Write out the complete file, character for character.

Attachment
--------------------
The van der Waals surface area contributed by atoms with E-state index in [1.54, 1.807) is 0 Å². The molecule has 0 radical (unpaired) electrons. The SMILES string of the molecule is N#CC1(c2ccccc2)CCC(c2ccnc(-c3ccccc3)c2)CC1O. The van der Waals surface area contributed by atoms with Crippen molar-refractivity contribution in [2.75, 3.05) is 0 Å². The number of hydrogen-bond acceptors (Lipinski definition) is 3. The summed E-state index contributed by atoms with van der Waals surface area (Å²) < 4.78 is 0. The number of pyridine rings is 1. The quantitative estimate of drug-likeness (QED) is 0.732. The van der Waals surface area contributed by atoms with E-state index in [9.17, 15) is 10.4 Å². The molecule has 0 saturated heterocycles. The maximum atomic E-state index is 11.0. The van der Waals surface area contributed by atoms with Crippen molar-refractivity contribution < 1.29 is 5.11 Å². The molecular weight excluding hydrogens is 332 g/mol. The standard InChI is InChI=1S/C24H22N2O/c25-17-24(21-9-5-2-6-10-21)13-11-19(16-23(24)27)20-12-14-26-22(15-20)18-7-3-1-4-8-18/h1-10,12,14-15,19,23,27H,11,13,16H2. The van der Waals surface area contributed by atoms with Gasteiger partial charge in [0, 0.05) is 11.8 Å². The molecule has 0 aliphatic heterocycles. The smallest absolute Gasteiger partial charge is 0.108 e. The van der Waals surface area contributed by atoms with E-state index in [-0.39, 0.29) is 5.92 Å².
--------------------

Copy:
The van der Waals surface area contributed by atoms with E-state index in [1.54, 1.807) is 0 Å². The molecule has 0 radical (unpaired) electrons. The SMILES string of the molecule is N#CC1(c2ccccc2)CCC(c2ccnc(-c3ccccc3)c2)CC1O. The van der Waals surface area contributed by atoms with Crippen molar-refractivity contribution in [2.75, 3.05) is 0 Å². The number of hydrogen-bond acceptors (Lipinski definition) is 3. The summed E-state index contributed by atoms with van der Waals surface area (Å²) < 4.78 is 0. The number of pyridine rings is 1. The quantitative estimate of drug-likeness (QED) is 0.732. The van der Waals surface area contributed by atoms with E-state index in [9.17, 15) is 10.4 Å². The molecule has 0 saturated heterocycles. The maximum atomic E-state index is 11.0. The van der Waals surface area contributed by atoms with Crippen molar-refractivity contribution < 1.29 is 5.11 Å². The molecular weight excluding hydrogens is 332 g/mol. The standard InChI is InChI=1S/C24H22N2O/c25-17-24(21-9-5-2-6-10-21)13-11-19(16-23(24)27)20-12-14-26-22(15-20)18-7-3-1-4-8-18/h1-10,12,14-15,19,23,27H,11,13,16H2. The van der Waals surface area contributed by atoms with Gasteiger partial charge in [0, 0.05) is 11.8 Å². The molecule has 0 aliphatic heterocycles. The smallest absolute Gasteiger partial charge is 0.108 e. The van der Waals surface area contributed by atoms with E-state index in [-0.39, 0.29) is 5.92 Å².